Sydney's Medically Supervised Injecting Centre

A half full syringe
After around ten years of operating on a trial basis, the New South Wales Government has indicated that it intends to make Sydney’s Medically Supervised Injecting Centre (MSIC) a permanent facility. Despite the MSIC’s success in saving lives and reducing the incidence of infectious disease, the NSW Government has until now chosen not to grant it a more permanent status. This has been despite ongoing calls from medical experts and the Centre’s operator, Uniting Care, to lift the trial period and make the centre permanent.
Australia’s sole Medically Supervised Injecting Centre was set up on a trial basis in 2001 in Sydney’s Kings Cross, and has operated on this basis to date. The MSIC is supported by NSW enabling legislation (the Drug Misuse and Trafficking Act 1985) that was amended in 1999, and again in 2003 to enable the centre to continue to operate to 2007 on a trial basis. In 2007, the legislation was amended once again to further extend the MSIC trial for another four years to the end of October 2011.

Supervised injecting centres (also known as drug consumption rooms and safe injecting rooms) are essentially facilities that are set aside for the consumption of illicit drugs. As at 2006, there were 65 supervised injecting centres in operation world-wide, based in Germany, Spain, Switzerland, Norway, Luxembourg, The Netherlands, Canada and Australia.

Unlike illegal shooting galleries, such as those that operated in Sydney prior to the establishment of the MSIC, supervised injecting centres are sanctioned and provide professional health and welfare services to drug users. As such, these centres have been established as a pragmatic harm minimisation strategy, with the intention of reducing the health and public order problems associated with illegal injection drug use. The centres enable drug users to consume pre-obtained drugs in a stress-free atmosphere and under hygienic and low risk conditions.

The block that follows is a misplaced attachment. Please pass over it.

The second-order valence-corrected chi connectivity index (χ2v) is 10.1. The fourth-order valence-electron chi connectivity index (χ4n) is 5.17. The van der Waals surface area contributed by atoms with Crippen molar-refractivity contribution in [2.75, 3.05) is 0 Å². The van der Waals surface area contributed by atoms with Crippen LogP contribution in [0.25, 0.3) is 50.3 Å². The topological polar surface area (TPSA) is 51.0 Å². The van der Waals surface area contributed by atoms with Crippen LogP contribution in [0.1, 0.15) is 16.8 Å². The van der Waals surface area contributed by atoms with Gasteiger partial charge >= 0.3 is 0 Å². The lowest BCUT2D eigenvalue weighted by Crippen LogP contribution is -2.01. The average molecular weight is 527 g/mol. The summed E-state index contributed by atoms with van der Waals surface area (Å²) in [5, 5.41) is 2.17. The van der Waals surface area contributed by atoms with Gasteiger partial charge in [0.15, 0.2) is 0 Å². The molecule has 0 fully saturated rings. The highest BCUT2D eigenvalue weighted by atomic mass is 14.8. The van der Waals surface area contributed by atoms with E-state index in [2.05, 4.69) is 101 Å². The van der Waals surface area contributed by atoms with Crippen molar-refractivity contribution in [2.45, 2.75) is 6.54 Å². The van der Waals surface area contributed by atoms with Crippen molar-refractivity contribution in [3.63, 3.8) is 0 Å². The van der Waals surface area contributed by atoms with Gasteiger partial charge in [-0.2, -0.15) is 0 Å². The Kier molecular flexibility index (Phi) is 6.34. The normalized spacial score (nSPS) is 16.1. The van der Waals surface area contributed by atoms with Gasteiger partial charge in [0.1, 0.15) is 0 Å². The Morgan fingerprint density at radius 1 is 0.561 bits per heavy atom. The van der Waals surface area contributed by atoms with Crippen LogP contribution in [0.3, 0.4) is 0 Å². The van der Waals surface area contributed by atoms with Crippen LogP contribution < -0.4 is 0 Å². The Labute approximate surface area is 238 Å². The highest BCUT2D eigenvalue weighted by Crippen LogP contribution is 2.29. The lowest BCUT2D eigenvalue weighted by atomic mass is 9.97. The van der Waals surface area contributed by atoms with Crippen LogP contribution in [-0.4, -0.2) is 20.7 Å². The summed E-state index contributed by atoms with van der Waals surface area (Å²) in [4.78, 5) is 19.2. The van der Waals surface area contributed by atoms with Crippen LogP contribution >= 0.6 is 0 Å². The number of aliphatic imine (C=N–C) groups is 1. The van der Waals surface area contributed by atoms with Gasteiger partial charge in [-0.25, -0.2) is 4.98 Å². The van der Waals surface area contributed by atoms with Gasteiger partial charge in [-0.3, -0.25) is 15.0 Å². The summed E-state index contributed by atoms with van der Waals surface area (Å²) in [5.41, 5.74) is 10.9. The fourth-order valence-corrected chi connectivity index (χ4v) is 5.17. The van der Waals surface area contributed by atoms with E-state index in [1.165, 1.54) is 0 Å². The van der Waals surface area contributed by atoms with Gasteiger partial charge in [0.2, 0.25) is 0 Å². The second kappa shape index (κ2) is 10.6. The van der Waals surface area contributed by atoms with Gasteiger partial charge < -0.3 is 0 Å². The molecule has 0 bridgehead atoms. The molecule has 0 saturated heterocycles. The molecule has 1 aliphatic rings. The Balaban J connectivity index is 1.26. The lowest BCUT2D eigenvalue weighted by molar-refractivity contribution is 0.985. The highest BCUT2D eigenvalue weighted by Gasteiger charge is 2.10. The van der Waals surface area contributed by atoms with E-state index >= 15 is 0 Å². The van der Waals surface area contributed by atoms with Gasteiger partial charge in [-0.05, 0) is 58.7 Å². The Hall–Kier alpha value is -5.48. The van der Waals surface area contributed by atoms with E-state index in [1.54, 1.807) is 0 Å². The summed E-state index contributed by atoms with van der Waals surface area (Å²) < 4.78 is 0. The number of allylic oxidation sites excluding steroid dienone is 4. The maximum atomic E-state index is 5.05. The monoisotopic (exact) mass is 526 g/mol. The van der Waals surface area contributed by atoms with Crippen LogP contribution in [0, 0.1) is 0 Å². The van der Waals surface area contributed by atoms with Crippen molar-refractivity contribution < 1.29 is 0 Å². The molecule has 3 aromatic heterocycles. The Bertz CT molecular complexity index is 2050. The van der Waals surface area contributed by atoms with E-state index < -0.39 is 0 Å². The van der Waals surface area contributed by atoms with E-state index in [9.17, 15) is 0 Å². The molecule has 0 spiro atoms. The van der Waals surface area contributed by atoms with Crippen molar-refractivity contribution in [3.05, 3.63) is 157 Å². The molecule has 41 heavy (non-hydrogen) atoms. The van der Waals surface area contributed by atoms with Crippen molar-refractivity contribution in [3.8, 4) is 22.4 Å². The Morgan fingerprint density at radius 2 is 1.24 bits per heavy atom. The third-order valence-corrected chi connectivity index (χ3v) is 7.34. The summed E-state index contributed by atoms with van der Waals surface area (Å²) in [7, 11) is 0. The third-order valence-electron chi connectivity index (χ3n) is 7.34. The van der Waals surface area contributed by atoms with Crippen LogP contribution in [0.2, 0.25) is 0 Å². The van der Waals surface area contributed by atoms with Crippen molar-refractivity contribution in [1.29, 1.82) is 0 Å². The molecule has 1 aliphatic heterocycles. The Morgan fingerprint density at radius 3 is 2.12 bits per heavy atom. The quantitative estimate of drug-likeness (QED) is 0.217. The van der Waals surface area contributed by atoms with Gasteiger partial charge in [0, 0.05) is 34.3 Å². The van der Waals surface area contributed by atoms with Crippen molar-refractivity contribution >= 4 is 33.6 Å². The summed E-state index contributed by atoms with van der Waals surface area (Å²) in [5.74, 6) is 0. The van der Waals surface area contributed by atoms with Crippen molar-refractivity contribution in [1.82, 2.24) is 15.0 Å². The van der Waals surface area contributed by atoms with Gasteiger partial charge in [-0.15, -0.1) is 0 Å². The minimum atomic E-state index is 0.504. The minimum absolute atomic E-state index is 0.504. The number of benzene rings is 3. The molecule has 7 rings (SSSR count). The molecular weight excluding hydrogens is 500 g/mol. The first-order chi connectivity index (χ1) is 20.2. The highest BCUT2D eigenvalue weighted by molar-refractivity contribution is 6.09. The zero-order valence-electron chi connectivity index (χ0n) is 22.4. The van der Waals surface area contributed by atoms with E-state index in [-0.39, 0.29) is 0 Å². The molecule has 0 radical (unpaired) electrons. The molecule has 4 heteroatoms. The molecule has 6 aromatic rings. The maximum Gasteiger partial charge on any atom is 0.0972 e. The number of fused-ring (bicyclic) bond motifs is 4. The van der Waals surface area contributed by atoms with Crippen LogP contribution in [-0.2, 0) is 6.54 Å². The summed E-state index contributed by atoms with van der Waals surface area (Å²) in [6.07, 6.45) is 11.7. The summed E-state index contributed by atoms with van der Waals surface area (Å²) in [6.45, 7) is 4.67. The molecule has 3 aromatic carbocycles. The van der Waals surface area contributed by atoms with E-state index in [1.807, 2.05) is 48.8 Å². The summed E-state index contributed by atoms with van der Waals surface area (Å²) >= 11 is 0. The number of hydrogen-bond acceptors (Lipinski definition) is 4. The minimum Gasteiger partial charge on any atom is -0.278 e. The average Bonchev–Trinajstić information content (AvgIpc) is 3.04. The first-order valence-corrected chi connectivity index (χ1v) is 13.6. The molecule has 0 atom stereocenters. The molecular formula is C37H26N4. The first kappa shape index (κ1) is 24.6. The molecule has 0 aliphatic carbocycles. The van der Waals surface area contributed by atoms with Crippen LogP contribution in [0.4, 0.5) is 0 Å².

Thus, the intent of supervised injecting centres is to try to safeguard the health and safety of both patrons and the wider community. The centres aim to reduce public nuisance (such as discarded injecting equipment, public injecting and intoxication and visible drug dealing), opioid-related overdoses (fatal and non-fatal), blood-borne virus transmission (such as HIV/AIDs and hepatitis C), and, to ensure that drug users remain engaged with the health and welfare system, thereby reducing the likelihood of their contracting and spreading blood-borne diseases.

A series of evaluations of the MSIC have been conducted since the centre was first opened. Generally speaking, the evaluation findings have been positive, and broadly comparable with evaluation results of other similar supervised injecting drug facilities, mostly located in European cities. Among other things, the MSIC has treated a substantial number of overdoses which may otherwise have occurred in public places and without medical support, thereby increasing the risks to drug users and others. There has also been a significant decrease in the number of needle syringes collected in the King’s Cross area since the MSIC commenced operations. Community surveys of local residents and businesses indicate that there has been an increase in support for the MSIC over the period in which it has been operating.

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